Showing posts with label Sci-Fi Month. Show all posts
Showing posts with label Sci-Fi Month. Show all posts

Monday, January 18, 2010

Scientific summaries

I decided to have a sci-fi month because I felt that I didn't know enough about the genre. I like science fiction and always have, but it suddenly seemed humiliating that I'd never read anything by Arthur C. Clarke, or anything beyond Asimov's short stories, or... the list goes on. Even though I've never been the biggest fan of organized reading, I thought it might be nice to have a designated "month" that was devoted to the genre (or, more accurately, the general sci-fi-ish field).

The official month has definitely passed. I've enjoyed non-sci-fi books in the last couple of weeks and no longer feel the drive to necessarily seek out only genre books. Here's what's cool, though: I've got so much more reading material than I ever expected. At the library the other day, I found myself walking off with almost 100% science fiction books. To the casual observer, I'd appear to be much more devoted to the genre than I really am.

I know a lot of people don't like science fiction. I know there are all sorts of stereotypes when it comes to sci-fi and I know that sci-fi (like all other genres) has its good and its horrendous. But the last month - studying the evolution of the genre, looking at subjects like women in sci-fi, scrolling through dozens of "best of sci-fi" lists - has done more than give me an opportunity and an excuse to read science fiction. It's made me want to read more. It has, ultimately, educated me as I hoped it would. Sure, I didn't make it to everything I wanted to but I've read some pretty awesome books (the winner is probably the excellent "The Day of the Triffids"). And now I know where I'm going to head to next. In the same way that I've been digging myself deeper with classics over the last four years, now I make my way into the sci-fi realms. So sure, Sci-Fi Month is officially over, but who's to say it won't come back soon?

Monday, January 4, 2010

Through the ages

In the 1966 Encyclopedia Britannica, “science fiction” was defined as having two basic types. The first is science fiction proper, “an almost step-by-step development of possibilities from known scientific or social data.” 1984 was given as an example. The other type is science fantasy, which “can leap directly to whatever farfetched requirement of dramatic plausibility” and “permits the imagination not only to go beyond the known and proved but to contradict it when necessary”. Ray Bradbury’s The Martian Chronicles is mentioned as an example. The article goes on to mention that “the two [types] are often combined”.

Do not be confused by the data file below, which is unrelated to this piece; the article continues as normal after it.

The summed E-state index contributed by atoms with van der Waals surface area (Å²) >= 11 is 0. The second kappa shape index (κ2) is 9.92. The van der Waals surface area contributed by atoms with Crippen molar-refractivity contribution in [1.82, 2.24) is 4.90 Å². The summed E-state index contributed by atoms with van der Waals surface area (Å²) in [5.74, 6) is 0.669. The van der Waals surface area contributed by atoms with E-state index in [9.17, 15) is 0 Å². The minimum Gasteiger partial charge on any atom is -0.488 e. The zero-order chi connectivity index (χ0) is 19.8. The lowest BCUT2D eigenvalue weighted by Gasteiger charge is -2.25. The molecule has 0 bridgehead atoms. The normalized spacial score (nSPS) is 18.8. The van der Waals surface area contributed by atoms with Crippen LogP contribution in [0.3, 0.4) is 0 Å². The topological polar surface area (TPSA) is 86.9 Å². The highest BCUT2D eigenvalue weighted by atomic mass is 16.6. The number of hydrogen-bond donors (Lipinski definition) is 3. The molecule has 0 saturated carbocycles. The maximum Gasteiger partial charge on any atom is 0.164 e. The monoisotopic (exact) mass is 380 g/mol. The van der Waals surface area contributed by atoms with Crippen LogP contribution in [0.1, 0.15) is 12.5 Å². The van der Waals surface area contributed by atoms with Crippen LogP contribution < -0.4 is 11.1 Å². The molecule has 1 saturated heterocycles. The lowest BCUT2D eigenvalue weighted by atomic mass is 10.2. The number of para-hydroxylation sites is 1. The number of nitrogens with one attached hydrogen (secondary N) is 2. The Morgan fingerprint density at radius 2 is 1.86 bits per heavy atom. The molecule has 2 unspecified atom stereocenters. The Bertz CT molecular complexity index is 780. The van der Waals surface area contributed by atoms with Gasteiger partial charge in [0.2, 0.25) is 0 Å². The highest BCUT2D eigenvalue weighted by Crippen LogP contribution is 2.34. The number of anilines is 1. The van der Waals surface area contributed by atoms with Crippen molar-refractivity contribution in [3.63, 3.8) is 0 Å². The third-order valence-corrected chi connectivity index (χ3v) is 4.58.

In 1986, the Encyclopedia Britannica (macromedia) goes into less detail, mentioning the origin of science fiction and defining science fiction as a genre “in which the fiction writer treats how scientific discoveries, technological developments, and future events and societal changes affect human beings. The description of these influences may be a careful and informed extrapolation of scientific facts and principles, or it may range into farfetched areas flatly contradictory of such facts and principles.”

Wikipedia (~2006) is a different case entirely. It plainly starts out not by defining science fiction, but rather saying how sci-fi differs from fantasy, in that “its imaginary elements are largely possible within scientifically established or scientifically postulated laws of nature (though some elements in a story might still be pure imaginative speculation).”

There are, of course, points in common for all three. What's interesting is which of these are shared. For instance, all point to dystopian, apocalyptic and alternative histories as science fiction, three fields which are typically separated from sci-fi. All three list 1984 as science fiction. All three allow some fantastic (from fantasy) leeway. Obviously, each has its own differentials, not including the fact that science fiction developed mostly throughout the 20th century and so it’s quite logical that the articles would be quite different from each other. It's that the similarities are mostly things people assume to be outside the realm of science fiction that has my eyebrows raised.

It's that even Wikipedia sticks to this definition that is most surprising. Not because I think it's an inaccurate way to look at the genre (quite the contrary, actually), but rather that Wikipedia tends to reflect the views of the crowd. And while I may be wrong, it's always appeared to me like the crowd (readers and writers alike) wants to keep dystopian literature far from the phrase "sci-fi" (look at Margaret Atwood and "speculative" - link contains spoilers beyond the directed paragraph). There's something curiously great to the fact that this one key part to sci-fi's definition has remained the same throughout the years. Also interesting to note is the slow move to gender equality in the articles. 1966 has no mention of women sci-fi writers whatsoever. 1986 mentions Frankenstein as the "first" sci-fi book, and Ursula Le Guin among the listed authors. 2006 (Wikipedia) does better in that it provides the king of sci-fi author lists, but it actually disappoints a little too - I'd have expected a packed "Women in Science Fiction" article. No such luck.

Saturday, December 26, 2009

The beginning of a long way